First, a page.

Viewpoints: The Future Of The ER Involves More Than Just Technology; Paying For Care That Is Not Needed
A selection of opinions on health care from around the country.
Looking Beyond Technology To Shape The Future Of Emergency Medicine
Not long ago, I attended a lecture given by a highly regarded emergency physician. His talk, “The Future of Emergency Medicine,” focused on how advances in telemedicine will transform emergency care. The following week, as I walked down a corridor at the back of my hospital, I passed seven telemedicine robots, each with a hastily scrawled “Out of Order” note taped to its screen. That captured my uneasy feelings about how interacting with a patient via internet video link would work in the poor neighborhoods served by my emergency department. (Harrison Alter, 9/27)
The High Costs Of Unnecessary Care
In a recent study published in PLOS One, researchers surveyed physicians across the United States to ask about their perspectives on unnecessary medical care. These physicians reported that more than 20% of overall medical care was not needed. This included about a quarter of tests, more than a fifth of prescriptions, and more than a 10th of procedures. (Aaron Carroll, 9/27)
3 Hurdles To Bringing Medical Devices To The U.S. Market
Medical devices have historically been viewed as having faster and lower-cost paths to market than their pharmacological counterparts: the average cost to develop high-risk, novel medical devices is estimated to be $94 million. After all, device engineers can leverage lower-cost animal models further into development than their pharmaceutical colleagues, the human clinical trials necessary for FDA approval are often smaller in scale, and, in some cases, expenses can be defrayed by revenue generated outside the United States in markets with faster regulatory pathways. Yet, despite these advantages, the FDA approved only 39 novel devices last year through its premarket approval process. Why is it so hard to bring a medical device to market in the U.S.? (Shantanu Gaur, 9/27)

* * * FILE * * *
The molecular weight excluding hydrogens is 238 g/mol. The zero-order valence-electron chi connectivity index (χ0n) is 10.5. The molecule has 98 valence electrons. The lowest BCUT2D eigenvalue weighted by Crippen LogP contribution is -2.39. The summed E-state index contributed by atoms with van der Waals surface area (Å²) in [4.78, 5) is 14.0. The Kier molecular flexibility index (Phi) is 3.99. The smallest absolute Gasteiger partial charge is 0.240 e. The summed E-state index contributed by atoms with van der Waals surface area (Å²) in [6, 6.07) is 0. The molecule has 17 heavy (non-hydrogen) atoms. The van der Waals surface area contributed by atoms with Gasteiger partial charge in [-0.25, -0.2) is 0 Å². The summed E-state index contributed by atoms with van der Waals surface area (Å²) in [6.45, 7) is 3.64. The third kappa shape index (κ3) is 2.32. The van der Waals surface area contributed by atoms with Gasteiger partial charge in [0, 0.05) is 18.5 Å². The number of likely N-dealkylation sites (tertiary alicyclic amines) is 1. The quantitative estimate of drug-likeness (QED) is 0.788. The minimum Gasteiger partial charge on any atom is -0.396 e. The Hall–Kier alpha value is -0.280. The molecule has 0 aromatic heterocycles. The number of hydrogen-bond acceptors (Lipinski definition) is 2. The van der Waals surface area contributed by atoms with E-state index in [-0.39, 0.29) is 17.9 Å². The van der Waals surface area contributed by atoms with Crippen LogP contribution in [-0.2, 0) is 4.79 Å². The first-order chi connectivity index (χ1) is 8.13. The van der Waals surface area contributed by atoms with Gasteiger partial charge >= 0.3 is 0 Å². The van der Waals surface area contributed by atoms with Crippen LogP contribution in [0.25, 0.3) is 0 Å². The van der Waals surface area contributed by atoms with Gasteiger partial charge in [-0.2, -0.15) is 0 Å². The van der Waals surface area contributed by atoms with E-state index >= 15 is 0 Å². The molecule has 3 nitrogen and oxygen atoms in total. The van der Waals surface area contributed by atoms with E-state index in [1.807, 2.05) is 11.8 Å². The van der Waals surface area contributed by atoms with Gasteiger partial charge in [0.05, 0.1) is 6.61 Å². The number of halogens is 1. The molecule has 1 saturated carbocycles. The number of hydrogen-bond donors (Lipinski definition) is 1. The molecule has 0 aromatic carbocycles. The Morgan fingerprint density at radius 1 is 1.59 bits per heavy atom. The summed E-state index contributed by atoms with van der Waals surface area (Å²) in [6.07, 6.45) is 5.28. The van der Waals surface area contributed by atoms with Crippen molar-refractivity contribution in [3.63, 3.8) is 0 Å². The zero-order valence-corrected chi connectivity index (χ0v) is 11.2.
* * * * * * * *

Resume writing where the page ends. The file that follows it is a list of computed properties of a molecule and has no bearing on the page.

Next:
Admitting Elderly Patients To The Intensive Care Unit—Is It The Right Decision?
One of the most important decisions that a physician makes is whether to admit a patient to the intensive care unit (ICU). ... ICU care is also one of the most expensive, intensive, and intrusive endeavors in health care. Although patients admitted to the ICU account for approximately one-quarter of hospitalized patients, they account for half of total hospital expenditures in the United States .... Furthermore, ICU care can be unnecessary, harmful, or futile. Importantly, the provision of ICU services is increasing. ... An important question is whether this growth in ICU services and beds is necessary to meet the demands of an expanding population of critically ill patients or whether ICU beds are being oversupplied and subsequently are being filled with patients who might be cared for in less-intense settings at lower cost with similar or better outcome. (Derek C. Angus, 9/27)
Record STD Rates Show Need For More Talk About Sex
In all, more than 2 million Americans were diagnosed last year with a sexually transmitted disease – including chlamydia, the most common. And while the hardest hit states were mostly in the Deep South, where stigmas around sex education and sexual health in general are strongest, some of the biggest statistical surprises were in tolerant, health-conscious California. (9/27)